“When healthcare team members work as a group, it improves patient outcome”
It’s said that there’s no substitute for the real thing. The Towson University nursing program at the USM Hagerstown satellite campus is a firm believer of that. Program coordinators have poured over two million dollars into improving its simulation lab to give students the closest experience to what they’ll face when they step onto the wards at their new jobs.
On Thursday, Nov. 14, TU nursing majors participated in their last simulation before graduation. The seniors partnered with students from Salisbury University in a multi-patient, interdisciplinary simulation designed to test their competencies in interprofessional communication and collaboration as well as their sensitivity to culturally diverse patients.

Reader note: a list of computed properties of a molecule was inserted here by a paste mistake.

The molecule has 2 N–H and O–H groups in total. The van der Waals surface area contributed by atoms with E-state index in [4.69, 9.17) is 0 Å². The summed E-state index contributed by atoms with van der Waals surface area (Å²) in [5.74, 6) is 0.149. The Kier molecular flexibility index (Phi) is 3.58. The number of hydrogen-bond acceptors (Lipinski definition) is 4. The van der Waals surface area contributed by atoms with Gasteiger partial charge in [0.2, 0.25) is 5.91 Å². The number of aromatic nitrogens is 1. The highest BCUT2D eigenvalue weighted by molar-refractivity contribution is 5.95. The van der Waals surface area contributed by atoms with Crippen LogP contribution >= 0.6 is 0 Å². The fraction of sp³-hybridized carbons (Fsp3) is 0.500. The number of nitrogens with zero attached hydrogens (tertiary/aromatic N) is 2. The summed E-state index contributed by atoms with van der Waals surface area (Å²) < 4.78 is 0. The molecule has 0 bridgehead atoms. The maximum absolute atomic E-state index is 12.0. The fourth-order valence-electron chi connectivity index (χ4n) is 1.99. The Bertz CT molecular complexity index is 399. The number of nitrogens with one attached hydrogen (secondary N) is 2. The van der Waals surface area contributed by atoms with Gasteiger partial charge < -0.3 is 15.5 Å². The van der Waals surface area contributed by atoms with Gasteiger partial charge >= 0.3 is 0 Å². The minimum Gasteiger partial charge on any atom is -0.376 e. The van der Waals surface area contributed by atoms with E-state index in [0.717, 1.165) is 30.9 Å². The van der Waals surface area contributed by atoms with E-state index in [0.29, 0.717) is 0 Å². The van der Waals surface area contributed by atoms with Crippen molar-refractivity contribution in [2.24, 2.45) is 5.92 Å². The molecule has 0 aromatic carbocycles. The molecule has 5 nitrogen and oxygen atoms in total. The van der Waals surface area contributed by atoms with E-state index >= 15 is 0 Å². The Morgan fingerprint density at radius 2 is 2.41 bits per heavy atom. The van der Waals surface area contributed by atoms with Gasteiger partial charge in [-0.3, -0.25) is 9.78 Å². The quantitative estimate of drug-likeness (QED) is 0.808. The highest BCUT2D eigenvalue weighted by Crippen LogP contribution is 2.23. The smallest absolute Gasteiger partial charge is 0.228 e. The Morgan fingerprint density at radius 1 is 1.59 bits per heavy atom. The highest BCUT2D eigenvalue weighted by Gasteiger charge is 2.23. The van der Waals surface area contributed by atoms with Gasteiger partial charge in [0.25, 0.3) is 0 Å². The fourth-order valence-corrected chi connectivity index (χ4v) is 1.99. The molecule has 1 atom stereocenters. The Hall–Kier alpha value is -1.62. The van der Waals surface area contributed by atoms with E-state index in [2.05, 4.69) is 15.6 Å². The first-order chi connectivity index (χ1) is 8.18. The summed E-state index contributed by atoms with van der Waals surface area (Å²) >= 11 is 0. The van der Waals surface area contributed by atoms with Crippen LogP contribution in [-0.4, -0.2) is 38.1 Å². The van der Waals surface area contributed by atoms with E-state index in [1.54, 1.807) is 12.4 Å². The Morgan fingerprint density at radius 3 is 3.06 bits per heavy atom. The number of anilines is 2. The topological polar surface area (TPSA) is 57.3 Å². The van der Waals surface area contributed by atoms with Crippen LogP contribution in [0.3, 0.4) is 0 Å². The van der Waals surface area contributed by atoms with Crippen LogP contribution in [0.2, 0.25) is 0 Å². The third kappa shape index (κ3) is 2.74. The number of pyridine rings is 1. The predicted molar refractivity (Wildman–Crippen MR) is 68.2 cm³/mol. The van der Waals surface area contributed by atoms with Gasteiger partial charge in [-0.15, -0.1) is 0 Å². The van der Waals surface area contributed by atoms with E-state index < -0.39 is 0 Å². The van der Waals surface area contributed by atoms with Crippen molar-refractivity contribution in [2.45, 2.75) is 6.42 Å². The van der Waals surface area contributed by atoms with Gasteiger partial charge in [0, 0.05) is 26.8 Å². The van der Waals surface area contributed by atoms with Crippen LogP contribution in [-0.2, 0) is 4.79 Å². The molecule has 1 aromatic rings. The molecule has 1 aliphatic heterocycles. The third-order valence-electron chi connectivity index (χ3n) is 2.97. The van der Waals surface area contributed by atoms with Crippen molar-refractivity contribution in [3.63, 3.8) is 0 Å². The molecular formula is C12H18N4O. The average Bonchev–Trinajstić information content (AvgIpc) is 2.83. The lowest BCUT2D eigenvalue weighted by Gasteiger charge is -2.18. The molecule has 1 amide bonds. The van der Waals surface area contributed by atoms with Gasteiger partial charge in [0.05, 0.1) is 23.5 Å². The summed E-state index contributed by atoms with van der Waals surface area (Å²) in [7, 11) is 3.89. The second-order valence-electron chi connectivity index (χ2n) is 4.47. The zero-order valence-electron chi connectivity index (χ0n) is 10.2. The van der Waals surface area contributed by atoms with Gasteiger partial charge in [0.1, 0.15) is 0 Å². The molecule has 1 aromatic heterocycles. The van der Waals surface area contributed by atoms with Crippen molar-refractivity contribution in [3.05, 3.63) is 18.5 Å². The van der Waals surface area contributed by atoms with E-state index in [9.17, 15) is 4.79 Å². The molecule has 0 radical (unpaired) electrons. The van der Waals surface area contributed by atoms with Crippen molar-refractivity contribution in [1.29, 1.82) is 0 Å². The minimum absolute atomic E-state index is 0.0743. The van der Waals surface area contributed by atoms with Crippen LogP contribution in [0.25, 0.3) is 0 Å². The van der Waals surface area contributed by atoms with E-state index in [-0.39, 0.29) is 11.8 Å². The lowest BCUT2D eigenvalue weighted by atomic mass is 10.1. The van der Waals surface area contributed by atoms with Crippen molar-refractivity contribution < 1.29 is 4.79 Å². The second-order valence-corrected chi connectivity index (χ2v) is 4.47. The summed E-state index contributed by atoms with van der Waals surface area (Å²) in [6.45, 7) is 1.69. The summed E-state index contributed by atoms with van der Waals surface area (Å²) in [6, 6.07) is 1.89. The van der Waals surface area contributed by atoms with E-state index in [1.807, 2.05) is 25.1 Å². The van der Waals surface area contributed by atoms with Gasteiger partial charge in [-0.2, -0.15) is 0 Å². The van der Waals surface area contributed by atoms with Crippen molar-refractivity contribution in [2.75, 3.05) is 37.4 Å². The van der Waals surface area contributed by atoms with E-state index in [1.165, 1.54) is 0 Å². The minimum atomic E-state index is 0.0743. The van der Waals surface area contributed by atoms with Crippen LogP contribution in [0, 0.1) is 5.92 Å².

“Research has shown that when healthcare team members work as a group, it improves patient outcome,” said Marie Statler, a visiting instructor in Hagerstown.
That commitment to preparedness and patient care is vital since Towson University is the largest provider of health professionals in Maryland and the state’s second-largest producer of bedside nurses.
The U.S. Bureau of Labor Statistics cites nursing as one of the fastest-growing careers in the country, and Maryland has seen its direct care vacancies double in the last four years.
TU is working to fill that need. Over the last 10 years, the College of Health Professions has seen a 106% increase in the number of bachelor’s degrees awarded, from 480 in 2006–07 to 990 in 2016–17.
This story is one of several related to President Kim Schatzel’s priorities for Towson University: TU Matters to Maryland.